L: Resiliency is the big one that comes to mind. I tend to think of the positive definition of humanness. I think of empathy, relationship building, our ability to be connected and to really feel each other's experiences. But within the resiliency, you know, it includes those darker experiences. Or the, the lye, shall we go back to that. (laughs) The parts of ourselves that maybe are harder to share. I think humanness is also very much about those parts and really allowing our relationship with those parts to ourself, so that we can kind of share relationally with other people in a very authentic way.

A: Mm-hmm. Yeah, do you feel like that those two things interact? Resiliency and being able to share the lye, the less desirable, or what we perceive as less desirable, inside of us?

L: I do. I think when we walk through or move through an experience that's difficult, yeah it's it's being a little more gritty. It's being able to maybe risk, because we're sitting comfortable in our sense of self, and we've had that relationship with all of our parts, so to speak. You know, and whether that includes acceptance, forgiveness, understanding; I think it then allows us to grow, be a little bit braver. I think it allows us to accept those parts in others too.

A: Mm-hmm.

L: You know, instead of just stepping into something with maybe an ideal that isn't attainable. I think sometimes it's the real pieces of people that we connect the most to.

A: Mmm, yeah, something that is maybe less ideal but actually ends up being better, or more special to us.

L: Yeah, I think it's relatable. And I always feel, with all of my clients, just a sense of respect for the courage it takes to step into therapy and look at those experiences. And you know the willingness to kind of explore just who they are, and maybe where they want to be, it's a very courageous process.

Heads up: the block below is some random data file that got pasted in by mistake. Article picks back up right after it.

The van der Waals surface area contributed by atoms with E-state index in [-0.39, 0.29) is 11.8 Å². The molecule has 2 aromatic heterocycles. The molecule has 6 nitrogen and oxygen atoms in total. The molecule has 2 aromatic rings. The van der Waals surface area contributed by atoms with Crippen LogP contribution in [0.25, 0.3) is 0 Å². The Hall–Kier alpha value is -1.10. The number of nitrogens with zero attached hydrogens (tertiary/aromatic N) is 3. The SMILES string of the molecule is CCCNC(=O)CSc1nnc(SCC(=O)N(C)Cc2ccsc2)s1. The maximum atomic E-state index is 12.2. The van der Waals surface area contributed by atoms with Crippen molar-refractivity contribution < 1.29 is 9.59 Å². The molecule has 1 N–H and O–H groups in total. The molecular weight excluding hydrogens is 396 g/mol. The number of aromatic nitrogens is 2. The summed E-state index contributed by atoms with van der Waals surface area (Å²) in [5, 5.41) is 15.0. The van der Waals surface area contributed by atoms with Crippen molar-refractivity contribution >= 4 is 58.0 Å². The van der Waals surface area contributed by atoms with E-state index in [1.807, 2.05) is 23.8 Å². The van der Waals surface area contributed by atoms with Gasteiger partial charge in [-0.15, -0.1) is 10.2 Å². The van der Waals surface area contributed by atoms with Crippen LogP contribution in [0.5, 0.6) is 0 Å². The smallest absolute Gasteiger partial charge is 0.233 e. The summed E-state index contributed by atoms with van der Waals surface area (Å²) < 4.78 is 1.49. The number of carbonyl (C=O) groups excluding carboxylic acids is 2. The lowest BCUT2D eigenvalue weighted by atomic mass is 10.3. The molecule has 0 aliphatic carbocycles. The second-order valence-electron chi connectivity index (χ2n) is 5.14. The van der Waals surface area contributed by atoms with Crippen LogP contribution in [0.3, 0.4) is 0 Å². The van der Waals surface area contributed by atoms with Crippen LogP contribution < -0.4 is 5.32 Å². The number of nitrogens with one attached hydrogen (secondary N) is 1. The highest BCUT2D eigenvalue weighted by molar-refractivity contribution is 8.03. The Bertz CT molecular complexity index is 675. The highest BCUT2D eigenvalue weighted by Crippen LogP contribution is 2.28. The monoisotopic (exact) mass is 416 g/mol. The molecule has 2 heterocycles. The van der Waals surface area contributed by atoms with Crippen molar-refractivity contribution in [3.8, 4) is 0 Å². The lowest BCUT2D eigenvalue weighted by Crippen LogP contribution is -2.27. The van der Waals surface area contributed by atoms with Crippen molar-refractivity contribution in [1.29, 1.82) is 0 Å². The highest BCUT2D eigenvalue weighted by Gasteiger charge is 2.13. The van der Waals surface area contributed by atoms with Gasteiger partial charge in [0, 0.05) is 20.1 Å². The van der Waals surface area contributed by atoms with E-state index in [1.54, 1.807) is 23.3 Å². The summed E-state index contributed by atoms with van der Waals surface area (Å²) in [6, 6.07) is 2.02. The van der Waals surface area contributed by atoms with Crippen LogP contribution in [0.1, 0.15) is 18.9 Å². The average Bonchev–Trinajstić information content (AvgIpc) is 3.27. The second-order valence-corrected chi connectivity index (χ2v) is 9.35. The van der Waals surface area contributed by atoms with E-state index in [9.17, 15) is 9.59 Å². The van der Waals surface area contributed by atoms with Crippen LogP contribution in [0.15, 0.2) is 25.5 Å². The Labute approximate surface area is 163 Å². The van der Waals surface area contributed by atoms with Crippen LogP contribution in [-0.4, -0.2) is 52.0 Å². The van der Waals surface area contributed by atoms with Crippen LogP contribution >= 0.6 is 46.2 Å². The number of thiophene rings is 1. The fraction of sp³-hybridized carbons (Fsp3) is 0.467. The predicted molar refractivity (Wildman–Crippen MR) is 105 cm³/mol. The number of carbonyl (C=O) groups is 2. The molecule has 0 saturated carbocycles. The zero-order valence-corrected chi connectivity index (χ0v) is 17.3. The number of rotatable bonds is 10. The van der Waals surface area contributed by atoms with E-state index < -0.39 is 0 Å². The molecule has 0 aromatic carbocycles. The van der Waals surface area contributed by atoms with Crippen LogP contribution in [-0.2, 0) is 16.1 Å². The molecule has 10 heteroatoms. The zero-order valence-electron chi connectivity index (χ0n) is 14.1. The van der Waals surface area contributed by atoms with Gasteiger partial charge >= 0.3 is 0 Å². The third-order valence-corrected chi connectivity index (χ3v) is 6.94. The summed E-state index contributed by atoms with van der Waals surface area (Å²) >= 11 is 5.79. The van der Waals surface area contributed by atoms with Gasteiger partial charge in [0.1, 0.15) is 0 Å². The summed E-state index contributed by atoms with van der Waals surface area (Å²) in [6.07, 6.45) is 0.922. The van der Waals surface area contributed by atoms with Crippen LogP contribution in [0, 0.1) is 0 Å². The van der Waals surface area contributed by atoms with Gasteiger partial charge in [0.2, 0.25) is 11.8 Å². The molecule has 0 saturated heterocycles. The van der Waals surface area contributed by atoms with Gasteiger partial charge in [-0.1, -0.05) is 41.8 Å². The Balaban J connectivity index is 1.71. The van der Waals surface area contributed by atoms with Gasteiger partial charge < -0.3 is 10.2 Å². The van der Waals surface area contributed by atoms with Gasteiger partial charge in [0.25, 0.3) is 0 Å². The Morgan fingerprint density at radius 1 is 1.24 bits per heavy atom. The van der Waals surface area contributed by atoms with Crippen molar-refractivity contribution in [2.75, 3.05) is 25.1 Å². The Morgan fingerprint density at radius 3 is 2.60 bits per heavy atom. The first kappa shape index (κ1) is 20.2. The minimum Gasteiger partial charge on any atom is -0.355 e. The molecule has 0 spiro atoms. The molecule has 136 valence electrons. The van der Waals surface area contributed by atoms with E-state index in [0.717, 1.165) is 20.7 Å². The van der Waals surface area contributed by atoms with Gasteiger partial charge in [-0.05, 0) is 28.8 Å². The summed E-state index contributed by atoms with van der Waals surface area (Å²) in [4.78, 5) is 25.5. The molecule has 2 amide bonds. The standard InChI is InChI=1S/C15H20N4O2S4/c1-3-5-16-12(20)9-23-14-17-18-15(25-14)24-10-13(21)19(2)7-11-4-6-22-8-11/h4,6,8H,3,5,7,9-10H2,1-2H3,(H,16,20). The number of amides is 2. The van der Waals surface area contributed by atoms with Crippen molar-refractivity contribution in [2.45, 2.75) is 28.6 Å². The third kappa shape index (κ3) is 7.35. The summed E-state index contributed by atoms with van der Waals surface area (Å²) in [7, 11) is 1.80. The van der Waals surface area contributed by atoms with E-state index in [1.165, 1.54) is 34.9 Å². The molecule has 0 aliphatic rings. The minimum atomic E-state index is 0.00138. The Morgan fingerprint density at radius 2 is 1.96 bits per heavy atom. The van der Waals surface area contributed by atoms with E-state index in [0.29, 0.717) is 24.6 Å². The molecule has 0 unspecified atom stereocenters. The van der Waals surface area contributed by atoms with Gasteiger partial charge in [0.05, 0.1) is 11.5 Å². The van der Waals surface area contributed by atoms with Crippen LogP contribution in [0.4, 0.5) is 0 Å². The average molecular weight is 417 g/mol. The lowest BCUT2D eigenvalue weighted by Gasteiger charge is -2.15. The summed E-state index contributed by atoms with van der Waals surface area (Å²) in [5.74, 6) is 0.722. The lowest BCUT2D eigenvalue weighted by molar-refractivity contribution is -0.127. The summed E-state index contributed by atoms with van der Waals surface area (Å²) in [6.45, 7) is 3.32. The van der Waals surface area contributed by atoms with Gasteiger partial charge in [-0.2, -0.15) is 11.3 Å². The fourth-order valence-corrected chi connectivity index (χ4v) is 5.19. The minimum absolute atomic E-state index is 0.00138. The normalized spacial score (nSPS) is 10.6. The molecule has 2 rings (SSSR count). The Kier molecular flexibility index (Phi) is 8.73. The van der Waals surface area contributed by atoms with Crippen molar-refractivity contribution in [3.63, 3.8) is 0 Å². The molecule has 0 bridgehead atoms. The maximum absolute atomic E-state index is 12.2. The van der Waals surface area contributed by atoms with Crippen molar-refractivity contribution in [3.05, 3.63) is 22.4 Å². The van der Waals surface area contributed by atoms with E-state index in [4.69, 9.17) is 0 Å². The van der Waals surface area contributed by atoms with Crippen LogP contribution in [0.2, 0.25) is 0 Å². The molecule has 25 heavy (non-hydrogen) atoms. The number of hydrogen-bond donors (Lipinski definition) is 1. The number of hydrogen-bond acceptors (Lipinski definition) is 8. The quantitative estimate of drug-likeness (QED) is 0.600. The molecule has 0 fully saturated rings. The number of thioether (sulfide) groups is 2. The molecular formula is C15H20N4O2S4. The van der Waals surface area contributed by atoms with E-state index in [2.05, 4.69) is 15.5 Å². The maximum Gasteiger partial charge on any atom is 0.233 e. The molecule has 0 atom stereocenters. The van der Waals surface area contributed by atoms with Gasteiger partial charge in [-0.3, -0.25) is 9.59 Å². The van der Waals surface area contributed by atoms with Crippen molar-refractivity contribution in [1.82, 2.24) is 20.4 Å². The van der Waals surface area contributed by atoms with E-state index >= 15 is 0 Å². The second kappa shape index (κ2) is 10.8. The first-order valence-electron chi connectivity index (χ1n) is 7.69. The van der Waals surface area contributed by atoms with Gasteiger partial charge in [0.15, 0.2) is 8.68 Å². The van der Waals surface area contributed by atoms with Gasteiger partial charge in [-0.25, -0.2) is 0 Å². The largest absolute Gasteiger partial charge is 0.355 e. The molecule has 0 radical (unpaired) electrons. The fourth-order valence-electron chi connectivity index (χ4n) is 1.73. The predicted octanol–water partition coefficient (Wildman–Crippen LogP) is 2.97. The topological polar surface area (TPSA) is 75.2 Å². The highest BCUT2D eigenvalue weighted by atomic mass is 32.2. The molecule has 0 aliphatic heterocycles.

A: Well those are profound thoughts Laura, thank you for sharing.

L: Thank you, Allie.

A: Yeah, it's been so fun to interview you in our mini interview series. So, we'll sign off now. But thank you, and I'll get to talk to you soon (laughter).


Laura MacRae-Serpa, MFTI, CCLS has special interests in supporting children and families navigating adoption and the challenges of chronic illness.


Allison (Allie) Ramsey is a Marriage and Family Therapist Intern, IMF #94391, working under the professional supervision of Michelle Harwell, PsyD, MFT 50732. Allie works with individuals on a broad range of issues, including anxiety, depression, relational challenges, faith integration, divorce, and aging. 

Humans of MHT: An Interview with Lauren Ziel, Registered Associate CSW

Humans of MHT: An Interview with Lauren Ziel, Registered Associate CSW

This is the second interview in our series "The Humans of MHT." I was delighted to spend time with Lauren Ziel, Associate Social Worker Intern. Lauren's curiosity about her own internal process lead us through an invigorating journey at the intersections of vulnerability, mindfulness, and the wisdom of the body. She is equal parts scientist, fitness guru, and empath - and she's unafraid to be silly and to speak truthfully about not-knowing.

To view (or read) the first interview in this series, go here

- Taz Morgan, MFT Intern

Taz: I’m here with with Lauren Ziel. I’m excited about getting to know you better, Lauren. I guess to start with…what does humanness mean to you?

Lauren: You know, when I think of humanness, I think of this idea of this eternal hope mixed with a lot of fallibility. A lot of pain, a lot of suffering, a lot of this capacity to self-preserve. And there’s a lot of ways that we self-preserve. Sometimes they benefit us at one point in our lives and then they no longer benefit us later on. The human condition is the depths and dark and deeply troubling things we can experience combined with this ability to overcome...maybe with a little help sometimes to overcome.